While it's unclear exactly how antidepressants work at a biological level to alleviate those symptoms, it's clear that they can still be hugely helpful to some patients.
"It's a typical discovery in medicine — you find a drug that works, but you don't quite know why," said Dr. Phil Cowen, a professor of psychopharmacology at the University of Oxford.
"[The review] is a debunking exercise and in a way, they're criticizing older studies that were hard to do," he said. "These [older] studies, clearly, were very indirect and they're messy, and I don't think anyone thought that they were that great."
Moncrieff's team found that some depressed patients actually had higher serotonin levels in certain areas of the brain, and in some cases the long-term use of antidepressants could actually lower the amount of serotonin — though the findings were "inconsistent."
"I think it makes a huge difference, because how [antidepressants] work actually influences whether they work," she said. "It influences how helpful we think they are."
The findings have caused a major stir in the media and scientific community, with hundreds of news outlets covering the study — quickly landing it in the top five per cent of all research scored by Altmetric, a company that analyzes where published research is shared.
Findings of this perceived magnitude can have a seismic impact on the way we understand and treat a widespread condition like depression, which affects an estimated one in eight Canadians at some point in their lives.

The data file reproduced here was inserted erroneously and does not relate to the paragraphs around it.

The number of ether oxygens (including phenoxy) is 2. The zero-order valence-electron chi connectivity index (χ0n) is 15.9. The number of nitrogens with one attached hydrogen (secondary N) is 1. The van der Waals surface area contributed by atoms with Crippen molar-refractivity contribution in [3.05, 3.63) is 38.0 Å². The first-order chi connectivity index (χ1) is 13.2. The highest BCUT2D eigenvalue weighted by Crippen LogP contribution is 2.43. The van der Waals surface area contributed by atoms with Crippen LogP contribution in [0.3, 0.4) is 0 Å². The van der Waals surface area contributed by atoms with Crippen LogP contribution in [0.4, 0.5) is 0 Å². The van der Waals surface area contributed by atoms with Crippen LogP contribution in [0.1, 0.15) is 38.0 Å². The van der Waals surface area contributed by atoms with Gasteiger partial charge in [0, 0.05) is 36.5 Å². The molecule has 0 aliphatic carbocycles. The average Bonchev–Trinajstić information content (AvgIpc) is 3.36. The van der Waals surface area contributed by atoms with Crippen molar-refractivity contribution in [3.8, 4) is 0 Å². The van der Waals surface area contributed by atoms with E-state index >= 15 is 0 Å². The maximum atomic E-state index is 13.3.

While the research questions the very nature of what we know about depression, many doctors are hesitant to change the way we treat it.
Antidepressants can be 'lifesaver' for some
Dr. David Juurlink, head of clinical pharmacology at Sunnybrook Health Sciences Centre in Toronto, said he's not surprised by the findings, because the chemical imbalance theory for depression is now widely seen as an "obvious oversimplification" for a complex condition.
"Although I think doctors prescribe serotonin-enhancing antidepressants far too often, in part because of this oversimplification, it's important to acknowledge that they really do improve the well-being of some patients," he said in an email.
"How exactly they do that isn't as clear-cut as we've been led to believe."
Dr. David Gratzer, a psychiatrist and attending physician at the Centre for Addiction and Mental Health (CAMH) in Toronto, said he wasn't surprised by the findings — just that they got as much attention as they did.
"This suggestion that depression is all about serotonin all the time hasn't been accepted by psychiatrists for many years, probably many decades," he said, adding that the researchers are "terribly biased" in their assessment of antidepressants.
"Their paper shows things are much more complicated than serotonin — no surprise — and then they turn around and say, 'You see, that's another example of the fact that antidepressants don't really work.' One doesn't necessarily give rise to the other."
Gratzer said he still prescribes antidepressants regularly as a treatment option for depression, and has no plans to stop doing so based on the research.